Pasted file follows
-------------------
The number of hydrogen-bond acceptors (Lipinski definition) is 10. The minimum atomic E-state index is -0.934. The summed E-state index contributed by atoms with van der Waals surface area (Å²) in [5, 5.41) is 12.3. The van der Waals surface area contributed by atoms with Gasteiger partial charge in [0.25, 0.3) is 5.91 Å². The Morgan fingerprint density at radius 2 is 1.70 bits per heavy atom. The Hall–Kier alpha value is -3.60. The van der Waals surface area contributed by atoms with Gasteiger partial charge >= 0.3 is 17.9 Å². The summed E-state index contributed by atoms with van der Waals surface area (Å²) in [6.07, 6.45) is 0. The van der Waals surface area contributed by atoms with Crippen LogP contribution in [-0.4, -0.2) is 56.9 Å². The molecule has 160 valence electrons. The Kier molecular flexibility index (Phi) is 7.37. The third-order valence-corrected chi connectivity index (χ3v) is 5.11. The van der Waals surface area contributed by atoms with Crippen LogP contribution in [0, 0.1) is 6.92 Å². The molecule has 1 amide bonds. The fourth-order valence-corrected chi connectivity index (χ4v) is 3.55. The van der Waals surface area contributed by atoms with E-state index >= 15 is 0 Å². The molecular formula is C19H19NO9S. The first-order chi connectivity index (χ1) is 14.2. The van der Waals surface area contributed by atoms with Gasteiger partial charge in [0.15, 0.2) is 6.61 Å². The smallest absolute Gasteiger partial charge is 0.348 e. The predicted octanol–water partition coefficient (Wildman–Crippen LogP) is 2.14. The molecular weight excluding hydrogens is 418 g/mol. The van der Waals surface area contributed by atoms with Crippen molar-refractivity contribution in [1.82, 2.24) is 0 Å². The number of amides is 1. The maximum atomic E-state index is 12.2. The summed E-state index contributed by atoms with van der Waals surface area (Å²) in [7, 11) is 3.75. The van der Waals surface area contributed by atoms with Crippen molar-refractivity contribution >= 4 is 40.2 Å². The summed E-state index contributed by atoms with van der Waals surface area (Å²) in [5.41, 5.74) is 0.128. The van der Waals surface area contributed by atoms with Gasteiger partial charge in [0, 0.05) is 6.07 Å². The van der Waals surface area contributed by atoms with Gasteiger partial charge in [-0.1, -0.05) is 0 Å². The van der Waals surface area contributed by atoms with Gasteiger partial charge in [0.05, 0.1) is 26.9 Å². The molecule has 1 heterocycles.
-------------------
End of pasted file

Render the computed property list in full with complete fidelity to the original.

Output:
The number of hydrogen-bond acceptors (Lipinski definition) is 10. The minimum atomic E-state index is -0.934. The summed E-state index contributed by atoms with van der Waals surface area (Å²) in [5, 5.41) is 12.3. The van der Waals surface area contributed by atoms with Gasteiger partial charge in [0.25, 0.3) is 5.91 Å². The Morgan fingerprint density at radius 2 is 1.70 bits per heavy atom. The Hall–Kier alpha value is -3.60. The van der Waals surface area contributed by atoms with Gasteiger partial charge >= 0.3 is 17.9 Å². The summed E-state index contributed by atoms with van der Waals surface area (Å²) in [6.07, 6.45) is 0. The van der Waals surface area contributed by atoms with Crippen LogP contribution in [-0.4, -0.2) is 56.9 Å². The molecule has 160 valence electrons. The Kier molecular flexibility index (Phi) is 7.37. The third-order valence-corrected chi connectivity index (χ3v) is 5.11. The van der Waals surface area contributed by atoms with Crippen LogP contribution in [0, 0.1) is 6.92 Å². The molecule has 1 amide bonds. The fourth-order valence-corrected chi connectivity index (χ4v) is 3.55. The van der Waals surface area contributed by atoms with E-state index >= 15 is 0 Å². The molecular formula is C19H19NO9S. The first-order chi connectivity index (χ1) is 14.2. The van der Waals surface area contributed by atoms with Gasteiger partial charge in [0.15, 0.2) is 6.61 Å². The smallest absolute Gasteiger partial charge is 0.348 e. The predicted octanol–water partition coefficient (Wildman–Crippen LogP) is 2.14. The molecular weight excluding hydrogens is 418 g/mol. The van der Waals surface area contributed by atoms with Crippen molar-refractivity contribution in [1.82, 2.24) is 0 Å². The number of amides is 1. The maximum atomic E-state index is 12.2. The summed E-state index contributed by atoms with van der Waals surface area (Å²) in [7, 11) is 3.75. The van der Waals surface area contributed by atoms with Crippen molar-refractivity contribution >= 4 is 40.2 Å². The summed E-state index contributed by atoms with van der Waals surface area (Å²) in [5.41, 5.74) is 0.128. The van der Waals surface area contributed by atoms with Gasteiger partial charge in [0, 0.05) is 6.07 Å². The van der Waals surface area contributed by atoms with Gasteiger partial charge in [-0.1, -0.05) is 0 Å². The van der Waals surface area contributed by atoms with Gasteiger partial charge in [0.05, 0.1) is 26.9 Å². The molecule has 1 heterocycles.